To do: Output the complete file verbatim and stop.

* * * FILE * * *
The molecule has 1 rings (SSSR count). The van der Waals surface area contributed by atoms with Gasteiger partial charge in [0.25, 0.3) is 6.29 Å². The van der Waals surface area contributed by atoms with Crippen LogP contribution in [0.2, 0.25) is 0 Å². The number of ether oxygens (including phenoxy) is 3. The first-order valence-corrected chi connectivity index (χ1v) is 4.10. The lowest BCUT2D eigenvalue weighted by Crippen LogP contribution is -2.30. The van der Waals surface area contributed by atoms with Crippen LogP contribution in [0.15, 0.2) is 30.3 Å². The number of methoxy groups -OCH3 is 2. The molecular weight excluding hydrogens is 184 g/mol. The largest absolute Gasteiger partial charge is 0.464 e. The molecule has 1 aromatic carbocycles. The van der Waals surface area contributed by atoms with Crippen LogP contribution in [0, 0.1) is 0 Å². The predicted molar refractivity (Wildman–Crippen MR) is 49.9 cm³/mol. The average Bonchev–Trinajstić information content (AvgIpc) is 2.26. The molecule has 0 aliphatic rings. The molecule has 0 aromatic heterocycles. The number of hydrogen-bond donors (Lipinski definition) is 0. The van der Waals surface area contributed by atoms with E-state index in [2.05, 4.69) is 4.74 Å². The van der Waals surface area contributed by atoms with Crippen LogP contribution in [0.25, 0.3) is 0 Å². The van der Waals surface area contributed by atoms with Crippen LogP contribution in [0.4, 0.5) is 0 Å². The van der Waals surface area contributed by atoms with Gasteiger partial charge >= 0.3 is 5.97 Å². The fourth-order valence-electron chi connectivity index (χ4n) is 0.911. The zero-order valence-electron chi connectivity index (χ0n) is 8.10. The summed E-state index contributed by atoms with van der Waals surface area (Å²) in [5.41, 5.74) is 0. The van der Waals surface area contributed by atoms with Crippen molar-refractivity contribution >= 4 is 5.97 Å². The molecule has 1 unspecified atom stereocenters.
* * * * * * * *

The molecule has 1 rings (SSSR count). The van der Waals surface area contributed by atoms with Gasteiger partial charge in [0.25, 0.3) is 6.29 Å². The van der Waals surface area contributed by atoms with Crippen LogP contribution in [0.2, 0.25) is 0 Å². The number of ether oxygens (including phenoxy) is 3. The first-order valence-corrected chi connectivity index (χ1v) is 4.10. The lowest BCUT2D eigenvalue weighted by Crippen LogP contribution is -2.30. The van der Waals surface area contributed by atoms with Crippen LogP contribution in [0.15, 0.2) is 30.3 Å². The number of methoxy groups -OCH3 is 2. The molecular weight excluding hydrogens is 184 g/mol. The largest absolute Gasteiger partial charge is 0.464 e. The molecule has 1 aromatic carbocycles. The van der Waals surface area contributed by atoms with Crippen LogP contribution in [0, 0.1) is 0 Å². The predicted molar refractivity (Wildman–Crippen MR) is 49.9 cm³/mol. The average Bonchev–Trinajstić information content (AvgIpc) is 2.26. The molecule has 0 aliphatic rings. The molecule has 0 aromatic heterocycles. The number of hydrogen-bond donors (Lipinski definition) is 0. The van der Waals surface area contributed by atoms with E-state index in [2.05, 4.69) is 4.74 Å². The van der Waals surface area contributed by atoms with Crippen LogP contribution in [0.25, 0.3) is 0 Å². The van der Waals surface area contributed by atoms with Crippen LogP contribution in [0.4, 0.5) is 0 Å². The van der Waals surface area contributed by atoms with Gasteiger partial charge >= 0.3 is 5.97 Å². The fourth-order valence-electron chi connectivity index (χ4n) is 0.911. The zero-order valence-electron chi connectivity index (χ0n) is 8.10. The summed E-state index contributed by atoms with van der Waals surface area (Å²) in [5.41, 5.74) is 0. The van der Waals surface area contributed by atoms with Crippen molar-refractivity contribution >= 4 is 5.97 Å². The molecule has 1 unspecified atom stereocenters.